From LAHT.com, Latin American Herald Tribune, 4 May 2011.
WASHINGTON – Mexican American Jose Hernandez, who went from harvesting fruits and vegetables in California’s San Joaquin Valley to being an astronaut for NASA says that, despite the challenges they face, young Latinos must “pursue their dreams.”
Hernandez on Wednesday was to receive an award from the group Farmworker Justice for his achievements in life and, in an interview with Efe, he said that he wanted to take advantage of this opportunity to encourage young people to fight to attain their goals.
“I’ve received other recognition, but this is very special for me because it comes from our own people and because it recognizes my career, starting with my work as an agricultural laborer,” the 48-year-old shuttle astronaut said.
“I want to tell them the story of my life so they can see that I got where I am not because I’m a genius but because I followed the advice of my parents; they gave me the recipe to keep moving forward in life,” he emphasized.
The ingredients of that recipe are “very simple” – defining your goals, having a plan of action, not being afraid of work and getting a good education, he said.
“If I could achieve my goals, they can also achieve theirs,” Hernandez emphasized, recalling his origins as the son of migrants.
The California native said that it was in the dusty beet fields near Stockton, with a hoe in his hands, that he discovered his “fascination with the stars” and started to dream of being an astronaut.
“I remember when I was 5 or 6 and I went with my parents to the field at dawn. Everything was black, but we were far from the pollution of the city and I could see the stars very clearly,” he said.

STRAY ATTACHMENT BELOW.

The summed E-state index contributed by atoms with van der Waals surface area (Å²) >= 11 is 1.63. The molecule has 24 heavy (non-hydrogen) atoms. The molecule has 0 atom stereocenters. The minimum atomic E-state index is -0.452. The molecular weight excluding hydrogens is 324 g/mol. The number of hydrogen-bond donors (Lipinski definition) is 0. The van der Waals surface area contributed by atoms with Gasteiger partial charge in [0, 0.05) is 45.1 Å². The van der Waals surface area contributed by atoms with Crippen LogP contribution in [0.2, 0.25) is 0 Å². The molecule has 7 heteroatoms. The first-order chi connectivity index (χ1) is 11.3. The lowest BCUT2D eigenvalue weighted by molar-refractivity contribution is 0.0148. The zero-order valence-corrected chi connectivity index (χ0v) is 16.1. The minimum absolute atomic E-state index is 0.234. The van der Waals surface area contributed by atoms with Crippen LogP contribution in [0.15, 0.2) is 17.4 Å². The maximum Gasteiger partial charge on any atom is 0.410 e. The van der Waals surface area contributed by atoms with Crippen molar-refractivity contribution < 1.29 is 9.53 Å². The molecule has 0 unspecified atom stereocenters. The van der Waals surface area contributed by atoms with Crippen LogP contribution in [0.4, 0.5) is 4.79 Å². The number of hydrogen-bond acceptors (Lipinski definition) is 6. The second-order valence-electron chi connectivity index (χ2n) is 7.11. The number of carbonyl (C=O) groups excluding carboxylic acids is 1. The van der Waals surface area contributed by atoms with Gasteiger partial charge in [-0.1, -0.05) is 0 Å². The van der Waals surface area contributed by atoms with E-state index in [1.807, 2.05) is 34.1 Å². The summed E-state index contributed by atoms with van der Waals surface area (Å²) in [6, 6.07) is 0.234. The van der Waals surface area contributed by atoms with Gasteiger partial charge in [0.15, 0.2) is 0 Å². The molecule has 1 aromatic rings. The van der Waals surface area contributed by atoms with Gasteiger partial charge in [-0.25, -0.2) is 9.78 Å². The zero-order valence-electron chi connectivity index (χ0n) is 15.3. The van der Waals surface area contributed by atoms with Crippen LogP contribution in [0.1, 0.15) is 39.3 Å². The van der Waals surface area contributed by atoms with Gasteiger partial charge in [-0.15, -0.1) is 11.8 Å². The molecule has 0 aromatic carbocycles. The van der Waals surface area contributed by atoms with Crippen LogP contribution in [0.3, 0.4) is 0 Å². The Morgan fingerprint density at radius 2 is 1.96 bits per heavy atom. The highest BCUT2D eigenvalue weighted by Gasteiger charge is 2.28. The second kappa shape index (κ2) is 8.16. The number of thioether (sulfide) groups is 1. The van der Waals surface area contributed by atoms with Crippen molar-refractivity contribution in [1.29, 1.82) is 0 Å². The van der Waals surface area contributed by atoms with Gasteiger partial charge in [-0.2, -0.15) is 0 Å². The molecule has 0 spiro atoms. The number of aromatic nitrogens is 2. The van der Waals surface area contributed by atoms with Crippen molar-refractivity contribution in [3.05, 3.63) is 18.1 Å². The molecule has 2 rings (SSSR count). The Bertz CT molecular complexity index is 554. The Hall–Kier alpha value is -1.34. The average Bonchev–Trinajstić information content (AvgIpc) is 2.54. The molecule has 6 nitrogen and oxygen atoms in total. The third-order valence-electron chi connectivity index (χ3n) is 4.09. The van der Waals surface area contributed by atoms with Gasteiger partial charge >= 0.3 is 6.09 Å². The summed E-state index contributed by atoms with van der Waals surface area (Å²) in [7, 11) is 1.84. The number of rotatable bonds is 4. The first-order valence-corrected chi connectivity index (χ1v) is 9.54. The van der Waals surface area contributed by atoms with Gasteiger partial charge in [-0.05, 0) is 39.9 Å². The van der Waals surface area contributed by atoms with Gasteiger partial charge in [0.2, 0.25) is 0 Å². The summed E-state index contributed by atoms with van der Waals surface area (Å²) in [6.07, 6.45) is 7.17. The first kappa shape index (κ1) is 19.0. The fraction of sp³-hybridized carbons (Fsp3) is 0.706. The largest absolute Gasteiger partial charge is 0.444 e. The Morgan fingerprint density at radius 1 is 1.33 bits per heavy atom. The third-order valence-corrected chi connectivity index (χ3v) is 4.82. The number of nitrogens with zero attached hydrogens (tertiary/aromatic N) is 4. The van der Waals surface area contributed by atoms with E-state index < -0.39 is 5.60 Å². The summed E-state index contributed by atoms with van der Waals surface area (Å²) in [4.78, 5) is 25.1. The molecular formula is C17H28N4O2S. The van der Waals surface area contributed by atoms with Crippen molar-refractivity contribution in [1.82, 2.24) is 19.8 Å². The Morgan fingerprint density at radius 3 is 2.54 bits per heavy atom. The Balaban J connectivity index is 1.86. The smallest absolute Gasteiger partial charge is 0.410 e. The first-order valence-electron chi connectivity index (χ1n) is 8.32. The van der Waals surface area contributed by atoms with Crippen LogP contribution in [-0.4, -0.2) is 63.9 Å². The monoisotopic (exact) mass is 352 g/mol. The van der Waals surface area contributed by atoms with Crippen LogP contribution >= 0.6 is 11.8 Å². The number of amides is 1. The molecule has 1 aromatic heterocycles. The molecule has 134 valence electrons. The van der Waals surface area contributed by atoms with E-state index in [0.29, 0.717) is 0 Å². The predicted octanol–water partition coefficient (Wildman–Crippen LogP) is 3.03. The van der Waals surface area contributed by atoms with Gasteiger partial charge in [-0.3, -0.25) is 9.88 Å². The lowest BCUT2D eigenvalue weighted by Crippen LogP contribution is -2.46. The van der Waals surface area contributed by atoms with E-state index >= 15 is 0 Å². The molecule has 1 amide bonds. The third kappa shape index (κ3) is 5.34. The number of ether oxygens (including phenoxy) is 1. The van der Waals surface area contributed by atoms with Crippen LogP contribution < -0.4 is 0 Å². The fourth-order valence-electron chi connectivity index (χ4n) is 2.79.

Curiosity about space was forever sown in him at age 9, when he watched on a black and white television the last manned mission to the moon.
“When I saw the astronauts walking on the moon, right there I told myself, ‘That’s what I want to be,’ and that’s how my dream was born,” he recalled.
He was selected by NASA for the astronaut program in 2004 on his twelfth attempt. Five years later, he was part of the crew of the 30th shuttle mission to the International Space Station.
“It was an effort that was worth the trouble because I could see our earth from a new perspective that few human beings get,” Hernandez said.
Despite the U.S. economic difficulties at present, he emphasized the importance of investing in space exploration because “for each dollar that the government invests in NASA, it gets back a benefit of $8, and that stimulates the economy, and makes us more competitive in technology.”
Hernandez on Wednesday evening will receive the award bestowed by Farmworker Justice, which is also honoring Janet Murguia, president and chief executive officer for the National Council of La Raza, and Roman Ramos, a paralegal with Texas RioGrande Legal Aid.
Hernandez announced his retirement from NASA on Jan. 14 and is now executive director of MEI Technologies, Inc.
Now he is devoting part of his time to the Reaching for the Stars Foundation he founded to give scholarships to young people interested in careers in science and engineering.
Hernandez breaks the mold of astronauts who do not usually involve themselves in matters outside their field and, with the same passion with which he explored space, he is asking that the United States implement immigration reform for undocumented foreigners.
“We have to continue demanding, planning and improving so that there is immigration reform. I hope that sooner or later it will come,” he said, smiling.